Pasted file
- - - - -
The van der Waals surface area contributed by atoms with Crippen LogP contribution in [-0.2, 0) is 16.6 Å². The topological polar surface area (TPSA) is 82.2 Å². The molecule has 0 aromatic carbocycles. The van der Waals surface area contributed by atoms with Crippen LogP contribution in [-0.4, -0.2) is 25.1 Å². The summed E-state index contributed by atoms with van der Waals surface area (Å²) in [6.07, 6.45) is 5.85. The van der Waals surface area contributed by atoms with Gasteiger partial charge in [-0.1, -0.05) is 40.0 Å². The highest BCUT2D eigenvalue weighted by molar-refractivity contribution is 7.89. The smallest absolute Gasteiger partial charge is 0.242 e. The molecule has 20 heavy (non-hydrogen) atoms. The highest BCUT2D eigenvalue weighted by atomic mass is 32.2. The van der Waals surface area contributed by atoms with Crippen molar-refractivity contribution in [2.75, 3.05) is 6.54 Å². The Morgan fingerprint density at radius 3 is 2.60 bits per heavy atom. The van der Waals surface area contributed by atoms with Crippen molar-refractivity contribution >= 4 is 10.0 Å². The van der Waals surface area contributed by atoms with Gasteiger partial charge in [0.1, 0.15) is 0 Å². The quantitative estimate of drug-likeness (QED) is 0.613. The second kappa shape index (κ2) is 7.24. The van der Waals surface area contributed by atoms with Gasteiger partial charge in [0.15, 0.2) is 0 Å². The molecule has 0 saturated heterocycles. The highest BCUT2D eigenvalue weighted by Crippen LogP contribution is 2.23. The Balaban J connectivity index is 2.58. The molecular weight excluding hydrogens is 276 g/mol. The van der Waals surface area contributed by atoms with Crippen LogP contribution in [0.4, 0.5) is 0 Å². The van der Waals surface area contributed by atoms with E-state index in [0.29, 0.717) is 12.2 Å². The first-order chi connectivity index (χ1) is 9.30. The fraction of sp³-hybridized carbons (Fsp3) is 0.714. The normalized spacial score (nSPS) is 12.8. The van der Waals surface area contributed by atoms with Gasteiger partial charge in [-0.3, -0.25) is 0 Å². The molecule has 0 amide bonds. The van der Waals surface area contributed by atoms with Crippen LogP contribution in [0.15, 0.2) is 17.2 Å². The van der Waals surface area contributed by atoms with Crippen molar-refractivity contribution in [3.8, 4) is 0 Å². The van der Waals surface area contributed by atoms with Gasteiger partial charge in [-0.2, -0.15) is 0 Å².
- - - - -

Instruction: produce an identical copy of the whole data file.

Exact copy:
The van der Waals surface area contributed by atoms with Crippen LogP contribution in [-0.2, 0) is 16.6 Å². The topological polar surface area (TPSA) is 82.2 Å². The molecule has 0 aromatic carbocycles. The van der Waals surface area contributed by atoms with Crippen LogP contribution in [-0.4, -0.2) is 25.1 Å². The summed E-state index contributed by atoms with van der Waals surface area (Å²) in [6.07, 6.45) is 5.85. The van der Waals surface area contributed by atoms with Gasteiger partial charge in [-0.1, -0.05) is 40.0 Å². The highest BCUT2D eigenvalue weighted by molar-refractivity contribution is 7.89. The smallest absolute Gasteiger partial charge is 0.242 e. The molecule has 20 heavy (non-hydrogen) atoms. The highest BCUT2D eigenvalue weighted by atomic mass is 32.2. The van der Waals surface area contributed by atoms with Crippen molar-refractivity contribution in [2.75, 3.05) is 6.54 Å². The Morgan fingerprint density at radius 3 is 2.60 bits per heavy atom. The van der Waals surface area contributed by atoms with Crippen molar-refractivity contribution >= 4 is 10.0 Å². The van der Waals surface area contributed by atoms with Gasteiger partial charge in [0.1, 0.15) is 0 Å². The quantitative estimate of drug-likeness (QED) is 0.613. The second kappa shape index (κ2) is 7.24. The van der Waals surface area contributed by atoms with Gasteiger partial charge in [0.15, 0.2) is 0 Å². The molecule has 0 saturated heterocycles. The highest BCUT2D eigenvalue weighted by Crippen LogP contribution is 2.23. The Balaban J connectivity index is 2.58. The molecular weight excluding hydrogens is 276 g/mol. The van der Waals surface area contributed by atoms with Crippen LogP contribution in [0.4, 0.5) is 0 Å². The van der Waals surface area contributed by atoms with E-state index in [0.29, 0.717) is 12.2 Å². The first-order chi connectivity index (χ1) is 9.30. The fraction of sp³-hybridized carbons (Fsp3) is 0.714. The normalized spacial score (nSPS) is 12.8. The van der Waals surface area contributed by atoms with Gasteiger partial charge in [-0.3, -0.25) is 0 Å². The molecule has 0 amide bonds. The van der Waals surface area contributed by atoms with Crippen LogP contribution in [0.15, 0.2) is 17.2 Å². The van der Waals surface area contributed by atoms with Crippen molar-refractivity contribution in [3.8, 4) is 0 Å². The van der Waals surface area contributed by atoms with Gasteiger partial charge in [-0.2, -0.15) is 0 Å².